NEW YORK ( TheStreet) -- Halliburton's ( HAL) second-quarter results have provided some insights into the major themes of oil going forward and some of the huge opportunities in the oil services companies. So, let's take a quick look at this multi-national, diverse mega-cap driller's results and see what they say. Halliburton is very diverse and involved in all aspects of oil, natural gas and liquids development and extraction. But the oil services world tends to lump its products and services into two broad categories: Drilling and Evaluation, the pre-extraction phases of a well's life, and Completion and Production, which involves the actual extraction and continuing servicing of a producing project. In addition, Halliburton separates its operations in both of these areas that occur in North America and Internationally. By referring to these four categories of operations, we get a strong indication of where much of the profitability the company currently enjoys is coming from, but maybe more importantly, where it might come from in the future. To cut to the chase, Halliburton's are up, and some would think spectacularly so. From a consensus earnings estimate of $0.73 a share, Halliburton reported earning $0.81 a share, an already nice beat. But it was where all that money was earned that told the most important story, not just for Halliburton, but for the oil services sector going forward. >>For upcoming earnings and estimates, see our Earnings Calendar. That's because much of the earnings beat came from North American operations, where the margins -- a quick measure of profitability -- were up 29%, while International margins were only up a bit less than 10%. This is a clear indication that "alternative" drilling methods, including the environmentally controversial horizontal drilling technologies are largely driving the growth and future profitability of oil services companies - not just Halliburton. It is also clear that new finds in North America that were originally focused for natural gas are being reassessed quickly and aggressively for crude oil and liquids, where not only is there less pushback from environmental groups, but where there are far more compelling product prices.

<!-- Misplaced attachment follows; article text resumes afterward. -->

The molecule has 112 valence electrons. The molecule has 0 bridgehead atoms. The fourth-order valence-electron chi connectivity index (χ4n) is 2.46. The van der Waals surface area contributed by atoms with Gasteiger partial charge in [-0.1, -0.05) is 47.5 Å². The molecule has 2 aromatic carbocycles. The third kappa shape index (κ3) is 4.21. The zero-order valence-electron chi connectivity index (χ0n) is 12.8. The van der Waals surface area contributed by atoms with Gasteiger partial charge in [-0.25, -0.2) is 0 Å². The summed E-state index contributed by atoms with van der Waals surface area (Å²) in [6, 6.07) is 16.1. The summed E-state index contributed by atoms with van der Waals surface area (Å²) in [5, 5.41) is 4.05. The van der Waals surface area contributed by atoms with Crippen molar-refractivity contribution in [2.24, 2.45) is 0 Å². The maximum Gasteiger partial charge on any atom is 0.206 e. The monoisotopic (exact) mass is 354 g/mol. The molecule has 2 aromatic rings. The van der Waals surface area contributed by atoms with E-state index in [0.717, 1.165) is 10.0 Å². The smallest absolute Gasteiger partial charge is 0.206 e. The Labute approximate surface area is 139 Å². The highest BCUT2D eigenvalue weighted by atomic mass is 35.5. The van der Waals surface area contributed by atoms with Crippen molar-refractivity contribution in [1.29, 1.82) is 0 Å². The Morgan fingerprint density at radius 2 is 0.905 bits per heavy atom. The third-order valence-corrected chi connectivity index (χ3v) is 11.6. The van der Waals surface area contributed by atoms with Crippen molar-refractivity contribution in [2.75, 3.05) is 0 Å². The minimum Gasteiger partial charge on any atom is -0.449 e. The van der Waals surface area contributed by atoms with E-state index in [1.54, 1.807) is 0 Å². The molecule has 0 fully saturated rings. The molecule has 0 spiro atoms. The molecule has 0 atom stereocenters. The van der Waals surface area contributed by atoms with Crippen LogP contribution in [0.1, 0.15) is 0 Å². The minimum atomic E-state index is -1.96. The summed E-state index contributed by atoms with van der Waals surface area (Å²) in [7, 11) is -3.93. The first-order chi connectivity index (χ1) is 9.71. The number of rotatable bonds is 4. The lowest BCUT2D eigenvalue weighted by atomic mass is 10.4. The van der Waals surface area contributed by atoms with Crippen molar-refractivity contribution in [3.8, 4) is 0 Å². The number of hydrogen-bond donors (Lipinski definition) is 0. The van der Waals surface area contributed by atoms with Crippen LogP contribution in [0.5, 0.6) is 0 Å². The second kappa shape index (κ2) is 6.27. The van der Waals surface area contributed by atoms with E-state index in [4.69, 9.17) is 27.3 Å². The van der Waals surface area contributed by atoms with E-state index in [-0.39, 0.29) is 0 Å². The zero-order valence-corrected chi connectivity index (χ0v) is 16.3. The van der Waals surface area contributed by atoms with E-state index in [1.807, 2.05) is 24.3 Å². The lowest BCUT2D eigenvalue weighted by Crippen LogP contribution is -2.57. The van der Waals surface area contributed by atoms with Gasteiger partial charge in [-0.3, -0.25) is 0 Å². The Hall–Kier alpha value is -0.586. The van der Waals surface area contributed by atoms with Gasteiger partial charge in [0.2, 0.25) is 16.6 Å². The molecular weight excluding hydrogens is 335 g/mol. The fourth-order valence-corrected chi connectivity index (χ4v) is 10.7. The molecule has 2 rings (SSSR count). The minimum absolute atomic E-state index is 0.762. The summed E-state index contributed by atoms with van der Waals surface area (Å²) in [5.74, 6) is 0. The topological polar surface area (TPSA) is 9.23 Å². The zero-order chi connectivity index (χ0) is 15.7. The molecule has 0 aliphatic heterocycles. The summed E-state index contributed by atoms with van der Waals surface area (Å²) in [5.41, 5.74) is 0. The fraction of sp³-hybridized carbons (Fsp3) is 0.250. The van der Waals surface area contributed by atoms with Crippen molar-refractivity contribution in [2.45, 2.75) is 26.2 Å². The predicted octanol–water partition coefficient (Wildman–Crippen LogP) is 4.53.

None of this surprises anyone -- not the analysts following oil services or the traders trying to figure out where oil and natural gas prices are going. North America is enjoying a new oil boom based on new pressure pumping techniques, most obviously in the Bakken and in Eagle Ford, but soon also to come to other shale and oil sands areas so far still untouched. That the United States has found such worthwhile reserves to pursue, despite being fourteenth on the list of proven oil reserves globally should make a light bulb go on at 250 watts over the heads of investors: If there is a shortage to be found in the medium term for oil, it looks far more likely not to come from oil reserves as opposed to oil drillers. Bingo! We're on the cusp of a new focus for oil extraction and seeing only the first results of that focus in what is a very small fraction of a potentially large global pie. It won't take long before these technologies being used successfully and profitably in North America are being demanded by the Venezuelans, Russians and even, yes, the Saudis. This is a long-term thesis, but clearly outlined by the Halliburton results - and could be confirmed by the Schlumberger ( SLB) results on Friday and the Baker-Hughes ( BHI) results on Monday. So, who should you buy? While there is further growth to be had in North America, the opportunity is clearly left by the relatively tiny margins being extracted internationally so far. You should want the most internationally exposed of the oil services companies which obviously includes Halliburton and Schlumberger, but also the Swiss-based Weatherford ( WFT). I think these quarterly results are the beginning of a strong trend that could lead over the next several years to huge growth for the oil services sector and concurrent rises in their share prices. Now is a great time to get ahead of this trend.
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